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DVCon 2021 is coming up March 1 - 4. It is virtual, of course. I said last year that Aparna told me it would be her last year as General Chair and that this year she would be "past chair". But she spoke too soon. Accellera asked Aparna to step in for another year, along with some of the rest of the committee. Back when we both actually worked out of the Cadence office, Aparna's office is literally just on the other side of the back wall of my office. But neither of us have been in the Cadence office in nearly a year, so I set up a video conference with her to find out about what's new for DVCon 2021, apart from the virtual thing.
She started by reminding me that this will be the 33rd DVCon. Verification was very different back in 1988, when the first DVCon presumably took place if my math is correct. Verilog was still proprietary to Cadence. It would be a couple more years before Cadence put Verilog in the public domain with the creation of Open Verilog International (OVI). OVI would merge with VHDL International in 2000 to become Accellera. UVM wasn't standardized until 2011, although its forerunner OVM, and its fore-forerunner, Verisitiy's eRM, existed.
When you look at the agenda, you might wonder what happened to Mentor. After its acquisition by Siemens, Mentor went under the name "Mentor, a Siemens Business". But now it is Siemens EDA.
In addition to Aparna being General Chair, Cadence's Paul Cunningham will deliver the keynote on Tuesday, March 2 at 1:00pm. Paul is corporate vice president and general manager of the System Verification Group at Cadence. His keynote is titled Computational Logistics for System and Software Verification. For more background on Paul, see my post ESD Alliance Evening with Paul Cunningham where he was interviewed by Jim Hogan. The keynote is open to anyone, including people with a free exhibit pass.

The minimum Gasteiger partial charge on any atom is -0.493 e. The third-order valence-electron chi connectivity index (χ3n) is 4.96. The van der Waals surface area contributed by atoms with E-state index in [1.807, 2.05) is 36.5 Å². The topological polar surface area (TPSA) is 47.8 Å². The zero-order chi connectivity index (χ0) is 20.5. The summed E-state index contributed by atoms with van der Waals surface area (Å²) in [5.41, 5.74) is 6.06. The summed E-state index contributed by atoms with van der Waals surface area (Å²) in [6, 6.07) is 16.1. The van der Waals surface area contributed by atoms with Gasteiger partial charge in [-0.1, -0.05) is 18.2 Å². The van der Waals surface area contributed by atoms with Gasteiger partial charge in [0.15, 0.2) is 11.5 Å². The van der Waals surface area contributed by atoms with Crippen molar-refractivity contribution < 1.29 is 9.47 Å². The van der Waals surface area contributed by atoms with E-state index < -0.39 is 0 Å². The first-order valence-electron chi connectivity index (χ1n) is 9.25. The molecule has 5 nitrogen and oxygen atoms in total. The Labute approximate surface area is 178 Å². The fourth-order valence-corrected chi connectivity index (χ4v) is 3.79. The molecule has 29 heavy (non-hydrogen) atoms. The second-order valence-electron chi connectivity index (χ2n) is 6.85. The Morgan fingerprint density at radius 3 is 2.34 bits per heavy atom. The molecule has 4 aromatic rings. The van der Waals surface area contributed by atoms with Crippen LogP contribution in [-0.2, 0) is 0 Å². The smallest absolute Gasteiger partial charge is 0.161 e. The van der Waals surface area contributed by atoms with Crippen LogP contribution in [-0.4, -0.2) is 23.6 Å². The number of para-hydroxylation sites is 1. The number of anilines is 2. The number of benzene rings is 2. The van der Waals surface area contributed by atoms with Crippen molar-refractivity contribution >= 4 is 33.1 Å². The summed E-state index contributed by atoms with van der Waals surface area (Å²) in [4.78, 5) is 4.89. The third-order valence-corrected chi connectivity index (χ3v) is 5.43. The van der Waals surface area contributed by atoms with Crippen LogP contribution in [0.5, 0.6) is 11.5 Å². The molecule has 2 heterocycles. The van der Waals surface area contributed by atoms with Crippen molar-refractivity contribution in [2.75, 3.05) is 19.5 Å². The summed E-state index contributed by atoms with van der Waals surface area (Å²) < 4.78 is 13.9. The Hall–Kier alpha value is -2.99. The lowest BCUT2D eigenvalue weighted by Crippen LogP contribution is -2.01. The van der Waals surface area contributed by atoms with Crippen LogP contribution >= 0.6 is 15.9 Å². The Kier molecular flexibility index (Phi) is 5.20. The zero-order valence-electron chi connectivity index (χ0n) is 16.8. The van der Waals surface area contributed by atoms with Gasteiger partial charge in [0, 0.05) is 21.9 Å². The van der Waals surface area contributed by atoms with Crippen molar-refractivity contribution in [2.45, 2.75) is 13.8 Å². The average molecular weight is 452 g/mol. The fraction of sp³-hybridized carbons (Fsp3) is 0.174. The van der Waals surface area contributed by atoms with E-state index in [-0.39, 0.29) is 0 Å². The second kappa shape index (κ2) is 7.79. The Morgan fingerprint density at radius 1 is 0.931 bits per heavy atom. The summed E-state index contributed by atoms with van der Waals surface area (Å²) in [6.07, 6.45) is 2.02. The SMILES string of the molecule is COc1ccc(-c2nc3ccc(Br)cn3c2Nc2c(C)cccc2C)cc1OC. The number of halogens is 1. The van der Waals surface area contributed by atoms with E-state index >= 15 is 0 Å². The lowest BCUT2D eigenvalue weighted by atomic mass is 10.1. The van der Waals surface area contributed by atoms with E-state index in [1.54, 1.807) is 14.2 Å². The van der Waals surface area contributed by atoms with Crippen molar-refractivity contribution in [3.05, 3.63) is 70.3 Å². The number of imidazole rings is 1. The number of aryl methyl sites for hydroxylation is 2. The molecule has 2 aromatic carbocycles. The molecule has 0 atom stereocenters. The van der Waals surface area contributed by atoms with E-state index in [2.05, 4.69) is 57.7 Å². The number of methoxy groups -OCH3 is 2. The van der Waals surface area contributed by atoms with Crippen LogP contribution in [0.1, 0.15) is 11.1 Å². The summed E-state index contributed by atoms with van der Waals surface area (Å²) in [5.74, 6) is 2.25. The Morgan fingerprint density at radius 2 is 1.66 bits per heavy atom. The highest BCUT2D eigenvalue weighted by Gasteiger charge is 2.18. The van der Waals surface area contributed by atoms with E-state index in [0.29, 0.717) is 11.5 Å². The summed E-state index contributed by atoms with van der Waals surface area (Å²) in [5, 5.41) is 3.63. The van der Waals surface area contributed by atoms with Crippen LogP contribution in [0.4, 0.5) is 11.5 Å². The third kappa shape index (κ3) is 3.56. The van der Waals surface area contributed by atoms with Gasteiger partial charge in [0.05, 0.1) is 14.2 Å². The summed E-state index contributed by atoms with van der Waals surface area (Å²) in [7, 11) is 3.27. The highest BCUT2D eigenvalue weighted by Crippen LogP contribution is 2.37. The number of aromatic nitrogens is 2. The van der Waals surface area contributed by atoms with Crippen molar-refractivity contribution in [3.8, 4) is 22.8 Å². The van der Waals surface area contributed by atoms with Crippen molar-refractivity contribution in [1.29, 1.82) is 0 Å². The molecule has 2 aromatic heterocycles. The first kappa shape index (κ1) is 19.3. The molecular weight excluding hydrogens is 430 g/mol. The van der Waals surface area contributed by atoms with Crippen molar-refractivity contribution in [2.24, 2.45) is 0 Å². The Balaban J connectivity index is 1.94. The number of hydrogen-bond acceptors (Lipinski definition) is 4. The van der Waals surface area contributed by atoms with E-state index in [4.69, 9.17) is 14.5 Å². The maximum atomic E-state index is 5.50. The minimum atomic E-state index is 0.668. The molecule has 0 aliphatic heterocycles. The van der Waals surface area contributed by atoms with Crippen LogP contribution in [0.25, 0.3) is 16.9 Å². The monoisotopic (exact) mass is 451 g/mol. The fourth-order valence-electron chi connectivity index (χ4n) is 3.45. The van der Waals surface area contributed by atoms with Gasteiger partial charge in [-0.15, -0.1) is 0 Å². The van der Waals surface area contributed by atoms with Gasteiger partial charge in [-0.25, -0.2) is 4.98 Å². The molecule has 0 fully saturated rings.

After the keynote, Accellera will announce this year's Technical Excellence Awards.
The best place to see the full agenda is the program grid. This has days across the top and then lists all the parallel sessions down the page.
The main body of the conference consists of:
Accellera's tutorial on the Portable Stimulus Standard (PSS) opens the conference on Monday morning.
The other three tutorials are on Thursday morning:
Aparna is proud that she has managed to get shorter workshops by smaller companies included in the conference, at a lower cost. The workshops are:
Both panels are on Wednesday (and panels are open to anyone, including people with a free exhibit pass).
Verification In The Open-Source Era with SmartDV, Imperas, DARPA, Siemens EDA, Axiomise, and Google, moderated by Brian Bailey.
Chip Design On Cloud—From Pipe Dream to Preeminence? with SiFive, Synopsys, AMD, and Google, moderated by Ann Mutschler.
The conference is virtual, so even though there are a lot of sessions in parallel, you can download them at your own pace. Each session will be followed by a live Q&A. The recordings and slides will be available for replay/download for some time after the conference, too. The best paper award will be given on Wednesday afternoon after the technical sessions have finished.
You can follow DVCon on Facebook and Twitter with the hashtag #DVCON_US.
The rates for attending DVCon have been reduced a lot. Early bird registration ends on January 31 (Sunday) and is $199 ($190 if your company is a member of Accellera, which it probably is). From next week, registration will be $225 ($215 if your company is an Accellera member). Or the exhibits, keynotes, and panels are all free. You still need to register, but the price is $0.
The current plan for next year is to be face-to-face at the DoubleTree Hotel in the first week of March. But with all the obvious caveats.
Everything is on the DVCon website. Or don't procrastinate, and click here to register. Rates go up after the weekend.
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